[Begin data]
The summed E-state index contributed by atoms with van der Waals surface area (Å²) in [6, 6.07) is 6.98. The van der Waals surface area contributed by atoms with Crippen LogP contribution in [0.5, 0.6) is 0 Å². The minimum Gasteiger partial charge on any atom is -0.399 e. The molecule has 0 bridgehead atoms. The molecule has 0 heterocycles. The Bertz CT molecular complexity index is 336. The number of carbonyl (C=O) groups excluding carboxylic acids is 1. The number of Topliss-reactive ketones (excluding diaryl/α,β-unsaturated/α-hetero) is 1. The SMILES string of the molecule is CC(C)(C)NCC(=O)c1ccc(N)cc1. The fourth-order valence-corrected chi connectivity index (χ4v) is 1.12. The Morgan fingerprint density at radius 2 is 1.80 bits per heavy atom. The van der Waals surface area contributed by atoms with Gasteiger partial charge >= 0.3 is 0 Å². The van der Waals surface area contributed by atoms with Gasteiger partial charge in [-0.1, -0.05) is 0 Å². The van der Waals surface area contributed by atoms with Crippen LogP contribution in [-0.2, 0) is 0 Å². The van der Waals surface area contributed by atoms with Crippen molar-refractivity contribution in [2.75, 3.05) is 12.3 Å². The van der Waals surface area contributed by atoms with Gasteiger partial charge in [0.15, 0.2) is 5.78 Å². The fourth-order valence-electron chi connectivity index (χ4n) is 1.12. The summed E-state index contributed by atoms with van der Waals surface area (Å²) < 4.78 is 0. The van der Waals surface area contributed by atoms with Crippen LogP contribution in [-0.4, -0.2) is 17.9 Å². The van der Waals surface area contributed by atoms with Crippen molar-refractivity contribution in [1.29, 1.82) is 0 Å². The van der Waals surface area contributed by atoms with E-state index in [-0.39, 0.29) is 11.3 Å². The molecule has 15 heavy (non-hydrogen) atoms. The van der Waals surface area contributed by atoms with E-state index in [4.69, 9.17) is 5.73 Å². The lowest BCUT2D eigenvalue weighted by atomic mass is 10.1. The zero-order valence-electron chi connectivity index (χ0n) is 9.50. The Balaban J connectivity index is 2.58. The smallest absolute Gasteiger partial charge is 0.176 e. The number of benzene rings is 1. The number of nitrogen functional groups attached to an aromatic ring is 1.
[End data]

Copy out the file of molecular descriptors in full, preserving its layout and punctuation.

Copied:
The summed E-state index contributed by atoms with van der Waals surface area (Å²) in [6, 6.07) is 6.98. The van der Waals surface area contributed by atoms with Crippen LogP contribution in [0.5, 0.6) is 0 Å². The minimum Gasteiger partial charge on any atom is -0.399 e. The molecule has 0 bridgehead atoms. The molecule has 0 heterocycles. The Bertz CT molecular complexity index is 336. The number of carbonyl (C=O) groups excluding carboxylic acids is 1. The number of Topliss-reactive ketones (excluding diaryl/α,β-unsaturated/α-hetero) is 1. The SMILES string of the molecule is CC(C)(C)NCC(=O)c1ccc(N)cc1. The fourth-order valence-corrected chi connectivity index (χ4v) is 1.12. The Morgan fingerprint density at radius 2 is 1.80 bits per heavy atom. The van der Waals surface area contributed by atoms with Gasteiger partial charge >= 0.3 is 0 Å². The van der Waals surface area contributed by atoms with Gasteiger partial charge in [-0.1, -0.05) is 0 Å². The van der Waals surface area contributed by atoms with Crippen LogP contribution in [-0.2, 0) is 0 Å². The van der Waals surface area contributed by atoms with Crippen molar-refractivity contribution in [2.75, 3.05) is 12.3 Å². The van der Waals surface area contributed by atoms with Gasteiger partial charge in [0.15, 0.2) is 5.78 Å². The fourth-order valence-electron chi connectivity index (χ4n) is 1.12. The summed E-state index contributed by atoms with van der Waals surface area (Å²) < 4.78 is 0. The van der Waals surface area contributed by atoms with Crippen LogP contribution in [-0.4, -0.2) is 17.9 Å². The van der Waals surface area contributed by atoms with Crippen molar-refractivity contribution in [1.29, 1.82) is 0 Å². The van der Waals surface area contributed by atoms with E-state index in [-0.39, 0.29) is 11.3 Å². The molecule has 15 heavy (non-hydrogen) atoms. The van der Waals surface area contributed by atoms with E-state index in [4.69, 9.17) is 5.73 Å². The lowest BCUT2D eigenvalue weighted by atomic mass is 10.1. The zero-order valence-electron chi connectivity index (χ0n) is 9.50. The Balaban J connectivity index is 2.58. The smallest absolute Gasteiger partial charge is 0.176 e. The number of benzene rings is 1. The number of nitrogen functional groups attached to an aromatic ring is 1.